Repairing Broken Chair Leg
This is a very common problem and repairing broken chair leg is all part of chair restoration. One of the front legs has broken at the seat rail mortices and the remedy is a fairly serious replacement of the mortice block – the square piece at the top of the leg.
The corner brace is removed and the broken pieces of the block are removed from the front seat rail. The good part of the leg which is going to be re-used is cut off square. With a turned leg, I usually aim to cut the leg where a detail in the turning will minimise the appearance of the joint.
The other front leg has to be removed to allow reassembly, and I can use that one as a (reverse) pattern for the new leg.
Once the glue joint is cracked, it is usually straightforward to drift the leg off the side rail using a softwood block which will protect the wood and also “aim” the impact of the mallet.
Because of the extent of the damage, the new component will contain square and turned elements so I mark up a mahogany blank and put it into the lathe to turn off the detail below the square block.
Here’s the turning finished – I have turned a ¾” spigot and I’ve also drilled a ¾” hole down the axis of the leg. It needs to be a reasonably tight fit for a minimal glue line.
The two parts are glued up and clamped tight. Clamping is crucial to the success of the job and it is also important at this stage to make sure the rotation of the detail is right for the square block.
Once the glue has set, the assembly can be put back in the lathe for some fine finishing. The original centre mark is still in the block – it just needs the new piece to be blended to the original.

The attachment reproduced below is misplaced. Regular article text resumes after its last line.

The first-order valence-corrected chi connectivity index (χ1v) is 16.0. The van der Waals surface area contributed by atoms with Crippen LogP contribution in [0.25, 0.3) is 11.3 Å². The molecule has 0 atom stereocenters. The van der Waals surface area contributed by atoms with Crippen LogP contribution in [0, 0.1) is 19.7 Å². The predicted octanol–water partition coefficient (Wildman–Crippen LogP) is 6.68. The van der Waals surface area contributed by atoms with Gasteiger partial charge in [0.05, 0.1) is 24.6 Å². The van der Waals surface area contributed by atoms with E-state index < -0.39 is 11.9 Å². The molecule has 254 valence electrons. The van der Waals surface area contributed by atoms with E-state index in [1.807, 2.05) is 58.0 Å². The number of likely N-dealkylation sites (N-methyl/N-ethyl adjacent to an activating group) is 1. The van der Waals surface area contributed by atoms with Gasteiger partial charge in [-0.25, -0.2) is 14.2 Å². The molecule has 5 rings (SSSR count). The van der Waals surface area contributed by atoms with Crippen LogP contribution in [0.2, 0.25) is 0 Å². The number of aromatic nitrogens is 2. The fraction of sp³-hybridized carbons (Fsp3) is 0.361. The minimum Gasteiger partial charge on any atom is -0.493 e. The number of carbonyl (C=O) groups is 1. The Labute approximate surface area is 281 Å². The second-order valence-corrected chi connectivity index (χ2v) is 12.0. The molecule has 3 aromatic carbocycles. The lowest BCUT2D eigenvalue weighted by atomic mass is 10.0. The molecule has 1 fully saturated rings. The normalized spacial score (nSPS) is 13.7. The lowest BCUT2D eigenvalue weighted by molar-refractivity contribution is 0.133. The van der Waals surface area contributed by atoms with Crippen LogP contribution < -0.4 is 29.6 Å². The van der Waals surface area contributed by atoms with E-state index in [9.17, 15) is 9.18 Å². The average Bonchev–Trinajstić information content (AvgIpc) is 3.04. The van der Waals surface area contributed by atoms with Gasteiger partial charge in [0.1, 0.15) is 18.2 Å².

The chair frame is reassembled with the repaired leg and any loose corner braces re-glued. Again, clamping is absolutely essential. In other words, the assembly procedure here is roughly the way it might have been done originally but of course, the original maker would be very keen to get the joints tight as a matter of pride.
Once the glue is set, the next job is to cut the detailing in the block – in this case, there is an added complication because the profile of the side rails continues around the block to the front rail.
Cutting tools for this work need to be extremely sharp – ground on a fine stone and then honed with crocus powder or the equivalent on a hardwood block.
Some fine sandpaper and the block is coloured to match the original. I use Bichromate of Potash, (sup-plied by TE Labs Tullow) which was traditionally used to give Mahogany that characteristic rich brown colour but it does come with many Health Warnings – otherwise, there are less noxious stains available.
The chair is now ready to be returned to the customer who will clean off the wood and replace the old polish.
You can learn how to do this in one of our weekend courses. We do far more than repairing broken chair leg.
Interested? Go to http://www.oldchairs.ie/weekend-courses/